Jan. 29 (UPI) -- The helicopter carrying basketball icon Kobe Bryant, his teenage daughter and seven others came within a matter of feet of clearing a fast-approaching hill when it crashed in Southern California last weekend, the National Transportation Safety Board said in an investigation update.
The NTSB said Tuesday night preliminary information indicates the Sikorsky S-76 chopper descended rapidly before impact, and crashed in one piece on the hillside in Calabasas, Calif., about 25 miles northwest of downtown Los Angeles.
The accident, the agency noted, occurred at about 1,085 feet above sea level and missed the top of the hill by as few as 20 to 30 feet. Pieces of the chartered helicopter were scattered across 600 feet of terrain.
"The descent rate for the helicopter was over 2,000 feet a minute, so we know that this was a high energy impact crash," NTSB spokeswoman Jennifer Homendy told reporters."This is a pretty steep descent at high speed. So it wouldn't be a normal landing speed.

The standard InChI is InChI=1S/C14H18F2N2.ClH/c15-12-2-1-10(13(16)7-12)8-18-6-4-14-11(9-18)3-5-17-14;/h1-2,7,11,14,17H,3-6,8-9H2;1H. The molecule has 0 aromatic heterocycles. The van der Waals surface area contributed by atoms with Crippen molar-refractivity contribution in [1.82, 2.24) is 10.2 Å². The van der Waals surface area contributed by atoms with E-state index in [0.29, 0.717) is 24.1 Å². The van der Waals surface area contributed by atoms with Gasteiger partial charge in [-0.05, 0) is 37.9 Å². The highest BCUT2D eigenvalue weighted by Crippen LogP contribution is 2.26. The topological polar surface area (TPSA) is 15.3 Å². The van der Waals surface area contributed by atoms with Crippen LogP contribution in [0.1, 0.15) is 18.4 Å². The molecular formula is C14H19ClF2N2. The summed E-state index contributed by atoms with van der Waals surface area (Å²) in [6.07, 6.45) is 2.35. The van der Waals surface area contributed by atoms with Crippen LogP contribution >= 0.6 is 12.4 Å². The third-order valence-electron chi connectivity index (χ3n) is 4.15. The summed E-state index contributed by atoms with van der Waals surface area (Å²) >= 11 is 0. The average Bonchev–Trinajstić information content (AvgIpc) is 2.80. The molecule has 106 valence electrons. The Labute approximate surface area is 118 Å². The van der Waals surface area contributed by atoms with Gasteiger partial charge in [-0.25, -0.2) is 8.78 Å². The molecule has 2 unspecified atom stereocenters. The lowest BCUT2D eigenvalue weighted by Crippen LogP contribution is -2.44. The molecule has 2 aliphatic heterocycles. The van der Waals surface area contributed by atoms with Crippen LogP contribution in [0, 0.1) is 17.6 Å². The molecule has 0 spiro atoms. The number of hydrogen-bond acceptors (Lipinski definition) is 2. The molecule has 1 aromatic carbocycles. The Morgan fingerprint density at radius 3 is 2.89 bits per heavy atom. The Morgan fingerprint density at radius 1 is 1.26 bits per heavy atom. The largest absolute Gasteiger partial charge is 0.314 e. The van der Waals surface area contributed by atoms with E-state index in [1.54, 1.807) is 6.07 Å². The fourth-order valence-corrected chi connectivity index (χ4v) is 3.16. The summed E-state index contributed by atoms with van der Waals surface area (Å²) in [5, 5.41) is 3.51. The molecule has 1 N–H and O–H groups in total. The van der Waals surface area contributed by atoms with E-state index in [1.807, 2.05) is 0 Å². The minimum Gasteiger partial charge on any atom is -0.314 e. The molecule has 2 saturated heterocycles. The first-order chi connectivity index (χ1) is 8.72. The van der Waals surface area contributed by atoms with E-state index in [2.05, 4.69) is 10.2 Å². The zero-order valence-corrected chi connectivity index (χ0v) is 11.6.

"It was a pretty devastating accident scene."
Investigators are closely looking into adverse weather conditions in the area when the helicopter crashed. A layer of fog was so thick that it grounded choppers from the Los Angeles Police Department and Los Angeles Sheriff's Department that morning.
Homendy said the NTSB previously recommended that terrain awareness and warning systems be installed on all passenger-carrying helicopters in the United States, but the Federal Aviation Administration never followed up on that recommendation. The chopper carrying the group with Bryant did not have the safety feature on board.
Homendy also said pilot Ara Zobyan requested to be tracked by ground controllers but the helicopter was flying too low for it to be seen on radar.
"When ATC asked the pilot what he planned to do, there was no reply," she said.
The NTSB said a first-stage investigative report on the crash will be released within the next 10 days, and a full report in 12 to 18 months.